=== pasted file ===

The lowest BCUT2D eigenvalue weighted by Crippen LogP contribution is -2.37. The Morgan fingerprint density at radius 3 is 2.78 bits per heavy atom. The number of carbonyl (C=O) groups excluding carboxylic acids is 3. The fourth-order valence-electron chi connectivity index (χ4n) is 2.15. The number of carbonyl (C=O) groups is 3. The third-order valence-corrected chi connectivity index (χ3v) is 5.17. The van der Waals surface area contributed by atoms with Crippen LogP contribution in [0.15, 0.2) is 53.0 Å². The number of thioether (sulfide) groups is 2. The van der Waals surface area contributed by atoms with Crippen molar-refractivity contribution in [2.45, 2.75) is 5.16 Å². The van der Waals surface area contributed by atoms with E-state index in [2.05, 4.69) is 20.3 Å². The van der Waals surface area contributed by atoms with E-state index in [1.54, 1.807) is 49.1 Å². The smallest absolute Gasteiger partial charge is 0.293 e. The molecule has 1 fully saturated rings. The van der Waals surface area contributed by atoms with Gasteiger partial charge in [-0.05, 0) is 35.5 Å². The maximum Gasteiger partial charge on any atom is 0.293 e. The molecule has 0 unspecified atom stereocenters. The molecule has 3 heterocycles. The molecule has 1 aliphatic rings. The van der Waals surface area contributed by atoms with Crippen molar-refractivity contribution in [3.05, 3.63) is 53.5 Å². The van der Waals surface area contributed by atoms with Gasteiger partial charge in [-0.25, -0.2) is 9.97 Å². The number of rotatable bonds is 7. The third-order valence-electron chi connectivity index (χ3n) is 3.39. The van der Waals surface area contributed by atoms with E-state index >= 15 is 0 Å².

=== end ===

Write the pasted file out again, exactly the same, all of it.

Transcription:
The lowest BCUT2D eigenvalue weighted by Crippen LogP contribution is -2.37. The Morgan fingerprint density at radius 3 is 2.78 bits per heavy atom. The number of carbonyl (C=O) groups excluding carboxylic acids is 3. The fourth-order valence-electron chi connectivity index (χ4n) is 2.15. The number of carbonyl (C=O) groups is 3. The third-order valence-corrected chi connectivity index (χ3v) is 5.17. The van der Waals surface area contributed by atoms with Crippen LogP contribution in [0.15, 0.2) is 53.0 Å². The number of thioether (sulfide) groups is 2. The van der Waals surface area contributed by atoms with Crippen molar-refractivity contribution in [2.45, 2.75) is 5.16 Å². The van der Waals surface area contributed by atoms with E-state index in [2.05, 4.69) is 20.3 Å². The van der Waals surface area contributed by atoms with E-state index in [1.54, 1.807) is 49.1 Å². The smallest absolute Gasteiger partial charge is 0.293 e. The molecule has 1 fully saturated rings. The van der Waals surface area contributed by atoms with Gasteiger partial charge in [-0.05, 0) is 35.5 Å². The maximum Gasteiger partial charge on any atom is 0.293 e. The molecule has 0 unspecified atom stereocenters. The molecule has 3 heterocycles. The molecule has 1 aliphatic rings. The van der Waals surface area contributed by atoms with Crippen molar-refractivity contribution in [3.05, 3.63) is 53.5 Å². The van der Waals surface area contributed by atoms with Gasteiger partial charge in [-0.25, -0.2) is 9.97 Å². The number of rotatable bonds is 7. The third-order valence-electron chi connectivity index (χ3n) is 3.39. The van der Waals surface area contributed by atoms with E-state index >= 15 is 0 Å².